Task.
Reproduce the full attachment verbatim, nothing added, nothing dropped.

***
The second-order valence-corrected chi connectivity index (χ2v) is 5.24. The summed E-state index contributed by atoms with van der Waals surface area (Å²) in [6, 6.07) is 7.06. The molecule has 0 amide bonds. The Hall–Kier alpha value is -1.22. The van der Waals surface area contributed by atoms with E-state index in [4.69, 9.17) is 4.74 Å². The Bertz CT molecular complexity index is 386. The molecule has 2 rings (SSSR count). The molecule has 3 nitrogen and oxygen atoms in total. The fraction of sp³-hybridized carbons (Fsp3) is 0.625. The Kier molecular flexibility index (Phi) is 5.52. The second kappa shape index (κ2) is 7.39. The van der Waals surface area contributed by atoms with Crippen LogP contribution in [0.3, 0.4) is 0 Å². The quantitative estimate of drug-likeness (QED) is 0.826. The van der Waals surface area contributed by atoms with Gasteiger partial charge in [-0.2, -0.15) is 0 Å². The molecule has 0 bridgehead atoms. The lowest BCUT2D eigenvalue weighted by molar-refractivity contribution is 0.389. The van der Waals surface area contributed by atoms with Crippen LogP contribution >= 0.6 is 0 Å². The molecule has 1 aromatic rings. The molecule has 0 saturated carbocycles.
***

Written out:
The second-order valence-corrected chi connectivity index (χ2v) is 5.24. The summed E-state index contributed by atoms with van der Waals surface area (Å²) in [6, 6.07) is 7.06. The molecule has 0 amide bonds. The Hall–Kier alpha value is -1.22. The van der Waals surface area contributed by atoms with E-state index in [4.69, 9.17) is 4.74 Å². The Bertz CT molecular complexity index is 386. The molecule has 2 rings (SSSR count). The molecule has 3 nitrogen and oxygen atoms in total. The fraction of sp³-hybridized carbons (Fsp3) is 0.625. The Kier molecular flexibility index (Phi) is 5.52. The second kappa shape index (κ2) is 7.39. The van der Waals surface area contributed by atoms with Crippen LogP contribution in [0.3, 0.4) is 0 Å². The quantitative estimate of drug-likeness (QED) is 0.826. The van der Waals surface area contributed by atoms with Gasteiger partial charge in [-0.2, -0.15) is 0 Å². The molecule has 0 bridgehead atoms. The lowest BCUT2D eigenvalue weighted by molar-refractivity contribution is 0.389. The van der Waals surface area contributed by atoms with Crippen LogP contribution >= 0.6 is 0 Å². The molecule has 1 aromatic rings. The molecule has 0 saturated carbocycles.